Buying a property in France, for the most part is no different to buying in the UK or the US, but there are a few things that need to be taken into consideration before making a commitment, especially in light of the recent and continued changes in French Property laws and social security rules.
State Medical Cover. Top of the list has to be the planned introduction of new rules governing National Health care for ex-pats below retirement age living in France. The French social security recently released a statement announcing that inactive people (read retired or unemployed) below state retirement age will no longer be eligible to receive state health coverage. This will affect many thousands of Britons already living in France and is certainly something to take into consideration if you are thinking of buying in France, are below retirement age and have any kind of long term health issues.
French President, Nicholas Sarkozy, still has to push this through the bureaucracy, and already there are rumblings that this proposal is in breach of EU law. Sarkozy seems determined to revamp the French social security system, and this is a good starting point. The only people affected by these proposed changes are expats with little or no voice in the government, so this is a safe place to start. The Telegraph recently ran an article “Loss of health care threatens expats in France.” Although it has to be said, the “case study” they chose to print was at the extreme end of the scale, and is hardly typical. Many expats are likely to be unaffected.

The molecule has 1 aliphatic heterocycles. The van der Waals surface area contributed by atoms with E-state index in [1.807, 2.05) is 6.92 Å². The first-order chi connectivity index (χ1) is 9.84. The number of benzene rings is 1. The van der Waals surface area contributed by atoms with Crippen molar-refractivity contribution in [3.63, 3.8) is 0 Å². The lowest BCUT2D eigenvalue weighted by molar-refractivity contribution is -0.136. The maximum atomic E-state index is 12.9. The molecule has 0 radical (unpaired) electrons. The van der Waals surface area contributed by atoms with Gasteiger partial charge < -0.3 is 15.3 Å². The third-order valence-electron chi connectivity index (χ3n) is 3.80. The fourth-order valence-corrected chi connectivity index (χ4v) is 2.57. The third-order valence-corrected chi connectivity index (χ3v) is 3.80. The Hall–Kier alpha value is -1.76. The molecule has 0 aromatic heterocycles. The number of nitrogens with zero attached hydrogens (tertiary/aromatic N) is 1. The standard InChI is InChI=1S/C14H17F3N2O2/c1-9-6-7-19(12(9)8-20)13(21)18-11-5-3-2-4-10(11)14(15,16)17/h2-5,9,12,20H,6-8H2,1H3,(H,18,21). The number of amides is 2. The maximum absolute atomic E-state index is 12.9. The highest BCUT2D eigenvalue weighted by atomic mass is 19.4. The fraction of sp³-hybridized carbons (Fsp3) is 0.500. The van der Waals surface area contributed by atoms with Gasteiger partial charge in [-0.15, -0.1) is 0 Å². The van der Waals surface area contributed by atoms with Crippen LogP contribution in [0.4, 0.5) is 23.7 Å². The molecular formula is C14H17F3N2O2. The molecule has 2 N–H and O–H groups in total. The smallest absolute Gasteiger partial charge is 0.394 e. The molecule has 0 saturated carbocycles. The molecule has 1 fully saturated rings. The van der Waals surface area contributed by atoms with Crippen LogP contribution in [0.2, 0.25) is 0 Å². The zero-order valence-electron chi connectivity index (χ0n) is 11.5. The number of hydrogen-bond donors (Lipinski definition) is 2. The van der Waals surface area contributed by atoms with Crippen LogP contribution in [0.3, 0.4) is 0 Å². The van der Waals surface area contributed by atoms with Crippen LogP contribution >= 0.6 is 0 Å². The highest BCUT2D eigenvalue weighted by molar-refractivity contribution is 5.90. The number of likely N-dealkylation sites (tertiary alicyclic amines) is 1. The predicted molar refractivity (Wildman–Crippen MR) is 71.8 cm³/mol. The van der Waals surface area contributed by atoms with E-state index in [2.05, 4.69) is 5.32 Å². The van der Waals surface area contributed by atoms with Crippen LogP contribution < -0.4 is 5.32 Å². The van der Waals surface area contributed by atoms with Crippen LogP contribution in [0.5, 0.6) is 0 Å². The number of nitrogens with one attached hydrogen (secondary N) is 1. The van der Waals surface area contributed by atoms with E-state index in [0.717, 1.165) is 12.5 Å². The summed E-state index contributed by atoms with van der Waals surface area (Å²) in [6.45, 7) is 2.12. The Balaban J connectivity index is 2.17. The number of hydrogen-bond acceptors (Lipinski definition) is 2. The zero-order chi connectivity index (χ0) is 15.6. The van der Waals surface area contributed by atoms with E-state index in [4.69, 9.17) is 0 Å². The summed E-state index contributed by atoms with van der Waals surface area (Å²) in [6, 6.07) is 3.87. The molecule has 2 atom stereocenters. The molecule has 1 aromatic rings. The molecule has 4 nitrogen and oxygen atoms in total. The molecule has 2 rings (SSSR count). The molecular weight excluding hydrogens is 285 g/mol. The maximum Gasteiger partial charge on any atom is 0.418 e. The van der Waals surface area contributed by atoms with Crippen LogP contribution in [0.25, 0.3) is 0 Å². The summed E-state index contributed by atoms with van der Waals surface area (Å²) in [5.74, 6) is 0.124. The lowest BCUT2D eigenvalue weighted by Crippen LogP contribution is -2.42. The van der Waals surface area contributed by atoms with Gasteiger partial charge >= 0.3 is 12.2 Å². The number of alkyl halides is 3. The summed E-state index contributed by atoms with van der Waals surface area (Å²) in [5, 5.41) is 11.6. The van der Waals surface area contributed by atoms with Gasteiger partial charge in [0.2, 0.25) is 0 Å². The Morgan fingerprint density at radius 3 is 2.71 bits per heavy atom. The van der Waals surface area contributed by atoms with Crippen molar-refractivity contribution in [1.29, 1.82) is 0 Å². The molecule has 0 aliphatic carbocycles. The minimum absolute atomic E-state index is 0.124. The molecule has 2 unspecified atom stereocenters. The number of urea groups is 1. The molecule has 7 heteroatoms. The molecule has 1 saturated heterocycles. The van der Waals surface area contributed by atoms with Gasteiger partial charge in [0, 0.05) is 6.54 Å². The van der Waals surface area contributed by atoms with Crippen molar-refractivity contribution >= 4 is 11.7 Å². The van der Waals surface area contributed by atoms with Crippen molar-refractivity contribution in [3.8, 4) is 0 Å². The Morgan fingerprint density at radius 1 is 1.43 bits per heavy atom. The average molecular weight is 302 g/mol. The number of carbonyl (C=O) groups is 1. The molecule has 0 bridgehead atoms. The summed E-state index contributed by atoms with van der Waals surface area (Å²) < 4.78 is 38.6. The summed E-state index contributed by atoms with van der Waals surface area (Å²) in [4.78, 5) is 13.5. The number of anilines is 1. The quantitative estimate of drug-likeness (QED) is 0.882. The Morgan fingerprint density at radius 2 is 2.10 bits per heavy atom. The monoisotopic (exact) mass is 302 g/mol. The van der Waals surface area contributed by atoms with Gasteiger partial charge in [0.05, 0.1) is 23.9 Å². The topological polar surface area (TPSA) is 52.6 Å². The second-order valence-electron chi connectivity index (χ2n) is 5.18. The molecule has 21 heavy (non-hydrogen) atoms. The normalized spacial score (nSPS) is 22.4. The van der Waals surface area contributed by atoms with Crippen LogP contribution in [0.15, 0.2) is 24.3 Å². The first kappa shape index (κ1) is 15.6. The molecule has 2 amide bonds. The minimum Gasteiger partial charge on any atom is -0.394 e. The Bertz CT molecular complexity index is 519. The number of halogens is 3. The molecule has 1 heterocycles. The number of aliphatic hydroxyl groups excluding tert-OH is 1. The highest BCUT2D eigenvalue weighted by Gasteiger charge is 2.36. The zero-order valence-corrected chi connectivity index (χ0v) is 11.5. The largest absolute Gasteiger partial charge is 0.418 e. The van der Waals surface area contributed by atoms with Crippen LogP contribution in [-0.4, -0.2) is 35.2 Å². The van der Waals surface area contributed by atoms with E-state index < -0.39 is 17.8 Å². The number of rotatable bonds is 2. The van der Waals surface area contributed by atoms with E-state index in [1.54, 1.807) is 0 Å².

Inheritance tax. Inheritance tax laws have changed recently for the better. The threshold has been raised from 50,000 Euros to 150,000.
Renovation Insurance. It is now required that all completed renovation work be accompanied by a ten-year, insurance backed defects guarantee. What this means, in effect, is that whilst property owners may still do the work themselves, unless the renovations were carried out by a recognized professional, the insurance will likely not be available and may adversely affect the sell on value of the property.
Energy diagnosis. Introduced in November 2006, it is now obligatory to produce an energy diagnosis or “diagnostic de performance energetique.” This diagnosis must be carried out by a professional and is an efficiency report assessing the likely energy usage of a property along with a note of the presence of asbestos and lead. It will also include technical recommendations for improving consumption. This is not a legally binding contract, but will give an objective comparison between several similar properties for sale. Of course, there is a fee attached to this service.